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That's the word.
It's not yet August, but the dog days of the sports year have struck Northeast Ohio.
They do every year, of course, but with a football team that has been oddly quiet in a good way and a basketball team that has been oddly quiet in a bad way and a baseball team that sits in first place while seemingly treading water, they burn hotter in 2017. With no high school football or college football to distract the eye from downtown Cleveland, the stillness weighs heavier than ever.
Nowhere does the weight of the public eye and the endless waiting weigh heavier than with the Cavaliers. As good as they are, with three straight NBA Finals appearances, an apocalyptic swirl hangs over them at times, at least if you listen to sports radio.
With the Indians, it's a plane waiting for takeoff. Occasionally, it feels like the engines are whirring and liftoff is moments away. Then, the plane makes one more turn toward yet another runway.
It has been this way all season at the corner of Carnegie and Ontario. They swept Texas to start the season, then got swept by Arizona, eventually losing six of seven to fall to 4-6. They started June with a 4-7 record, then swept four games in Minnesota. It seemed like a turning point, like last year's mammoth June win streak — then the Twins returned the favor a week later at Progressive Field.
Much like the Cavaliers, a lot of things feel right — Corey Kluber is on a devastating roll, Jose Ramirez was hitting .327 entering Wednesday's game and Edwin Encarnacion had 17 homers.
But the boat rocks back and forth, never quite leaving the shore in the distance. On Tuesday, the Indians had no offense. On Wednesday, Trevor Bauer, himself having an up-and-down kind of year, had a rough start after a good start. He gave up four runs, three earned, to the Padres over five frames, after holding a much tougher Rangers lineup to a single run over 6 1/3. Before that came five runs, four earned, in a loss to Minnesota, which followed two runs over seven the start before. Like the Indians, Bauer goes back and forth, finding himself at .500 after Wednesday night's game. And there the Indians found themselves — losing another series, this time to the hapless San Diego Padres, all in front of a huge crowd on a lovely summer night.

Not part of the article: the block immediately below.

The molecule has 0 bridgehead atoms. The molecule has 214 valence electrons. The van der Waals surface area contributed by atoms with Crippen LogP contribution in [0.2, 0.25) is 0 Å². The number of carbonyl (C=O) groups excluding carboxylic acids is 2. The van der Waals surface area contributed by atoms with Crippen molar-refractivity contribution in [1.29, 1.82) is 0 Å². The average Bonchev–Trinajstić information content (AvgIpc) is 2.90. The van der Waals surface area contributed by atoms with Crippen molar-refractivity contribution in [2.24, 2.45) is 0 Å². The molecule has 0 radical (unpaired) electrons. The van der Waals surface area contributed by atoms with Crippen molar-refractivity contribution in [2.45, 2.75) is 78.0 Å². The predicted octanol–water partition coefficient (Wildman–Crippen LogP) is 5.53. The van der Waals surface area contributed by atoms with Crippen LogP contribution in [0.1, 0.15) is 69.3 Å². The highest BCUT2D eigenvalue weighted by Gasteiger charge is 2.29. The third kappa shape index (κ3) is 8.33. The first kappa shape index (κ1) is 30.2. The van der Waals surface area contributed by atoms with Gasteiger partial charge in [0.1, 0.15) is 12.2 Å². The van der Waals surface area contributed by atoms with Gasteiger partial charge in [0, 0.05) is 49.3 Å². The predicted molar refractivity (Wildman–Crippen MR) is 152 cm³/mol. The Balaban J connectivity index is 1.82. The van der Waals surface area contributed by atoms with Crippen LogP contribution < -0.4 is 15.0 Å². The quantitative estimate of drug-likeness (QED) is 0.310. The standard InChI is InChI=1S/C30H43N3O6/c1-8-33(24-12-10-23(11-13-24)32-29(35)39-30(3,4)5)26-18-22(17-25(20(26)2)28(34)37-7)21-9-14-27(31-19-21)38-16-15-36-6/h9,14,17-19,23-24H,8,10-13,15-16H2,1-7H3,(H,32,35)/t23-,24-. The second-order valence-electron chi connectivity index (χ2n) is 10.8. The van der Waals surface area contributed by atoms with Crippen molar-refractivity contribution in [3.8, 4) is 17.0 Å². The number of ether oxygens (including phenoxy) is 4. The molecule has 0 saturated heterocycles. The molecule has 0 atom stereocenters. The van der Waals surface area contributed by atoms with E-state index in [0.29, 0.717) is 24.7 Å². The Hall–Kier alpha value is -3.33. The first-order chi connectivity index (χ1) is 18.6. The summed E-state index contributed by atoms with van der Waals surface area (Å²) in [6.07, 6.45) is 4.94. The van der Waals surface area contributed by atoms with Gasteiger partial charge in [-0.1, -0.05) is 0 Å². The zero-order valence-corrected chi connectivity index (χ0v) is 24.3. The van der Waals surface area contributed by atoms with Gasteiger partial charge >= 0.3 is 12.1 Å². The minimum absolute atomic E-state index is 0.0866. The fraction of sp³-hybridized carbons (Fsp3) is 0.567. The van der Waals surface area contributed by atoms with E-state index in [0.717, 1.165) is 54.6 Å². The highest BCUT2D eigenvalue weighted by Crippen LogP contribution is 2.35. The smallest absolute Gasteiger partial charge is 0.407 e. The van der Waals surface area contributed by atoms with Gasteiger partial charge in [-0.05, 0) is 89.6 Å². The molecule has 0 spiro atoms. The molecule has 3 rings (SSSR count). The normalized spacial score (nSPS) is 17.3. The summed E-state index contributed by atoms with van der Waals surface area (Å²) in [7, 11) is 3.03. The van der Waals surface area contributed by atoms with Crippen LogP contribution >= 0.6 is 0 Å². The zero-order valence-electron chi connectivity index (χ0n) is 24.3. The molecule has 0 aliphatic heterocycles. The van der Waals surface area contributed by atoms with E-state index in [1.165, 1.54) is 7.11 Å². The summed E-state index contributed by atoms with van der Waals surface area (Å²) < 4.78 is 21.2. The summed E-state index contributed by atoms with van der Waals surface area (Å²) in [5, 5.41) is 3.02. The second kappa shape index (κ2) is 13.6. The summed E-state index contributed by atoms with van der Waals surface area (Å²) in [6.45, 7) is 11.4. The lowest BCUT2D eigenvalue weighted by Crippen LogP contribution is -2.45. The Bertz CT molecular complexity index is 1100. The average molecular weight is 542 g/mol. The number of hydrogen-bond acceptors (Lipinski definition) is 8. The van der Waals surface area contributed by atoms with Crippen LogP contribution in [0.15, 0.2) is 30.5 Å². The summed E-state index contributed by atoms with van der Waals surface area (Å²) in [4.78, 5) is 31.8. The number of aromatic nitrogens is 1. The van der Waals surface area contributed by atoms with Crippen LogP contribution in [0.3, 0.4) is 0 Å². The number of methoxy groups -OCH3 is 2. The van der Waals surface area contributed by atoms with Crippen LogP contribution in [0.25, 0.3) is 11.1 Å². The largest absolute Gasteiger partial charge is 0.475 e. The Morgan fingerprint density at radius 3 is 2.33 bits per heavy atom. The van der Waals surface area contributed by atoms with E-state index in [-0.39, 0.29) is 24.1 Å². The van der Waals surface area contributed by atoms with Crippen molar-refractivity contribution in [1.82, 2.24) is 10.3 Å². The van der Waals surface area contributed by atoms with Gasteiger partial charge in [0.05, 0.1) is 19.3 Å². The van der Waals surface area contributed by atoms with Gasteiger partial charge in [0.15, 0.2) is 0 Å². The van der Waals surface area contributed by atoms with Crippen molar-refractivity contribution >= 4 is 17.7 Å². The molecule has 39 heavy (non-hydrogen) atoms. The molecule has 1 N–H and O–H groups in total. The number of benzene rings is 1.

As impatient as the Indians players must be, their manager, Terry Francona, must be even more so, as he waits to be released from the hospital, where he is undergoing medical tests. There at the Cleveland Clinic lies an even worse wait, as the skipper waits to figure out what's been bothering him.
The Cavaliers can commiserate. They have been waiting ever since owner Dan Gilbert decided that the magician that was David Griffin didn't merit a big-time extension.
There has been literal waiting — for days on end as Chauncey Billups deliberated over the Cavaliers' offer to run basketball operations. (He said no.) Then, there has been figurative waiting, with the Cavaliers holding steady while pandemonium takes place around them. Many of their opponents have gotten better. The Celtics added Gordon Hayward, the Warriors tacked on Nick Young (admittedly not a huge move), the Thunder brought in Paul George to pair with Russell Westbrook and the Timberwolves slowly build toward the future with Jimmy Butler.
It's nothing to be overly concerned about at the moment — the Cavaliers are still the best team in the East. But time ticks and questions linger. What will the Cavaliers do to show their fans and their star, LeBron James, that they are ready to step toward the Warriors?
The talk lingers as long as the days. We need a younger bench. We need someone who can help defend Kevin Durant. Would Carmelo Anthony be a good fit? How about simply finding a general manager?
And then there are the Browns, who seem better but will not be able to prove it for a couple of months. After months of waiting to see if they would draft Myles Garrett (they did), other curiosities sit perched in the thick summer air — from who will play quarterback to will some young draft pick finally emerge at wide receiver.
Like the dog days themselves, there are worse things than 85-degree days, Cleveland isn't in a bad spot, per se. One team is a defending American League champion that is as stable as Terminal Tower itself. Another, the Cavaliers, teeter, but have three straight Eastern Conference championships as an anchor. A third, the Browns, are steady for once, with hope to boot.
There are worse places to be — but nobody likes to wait.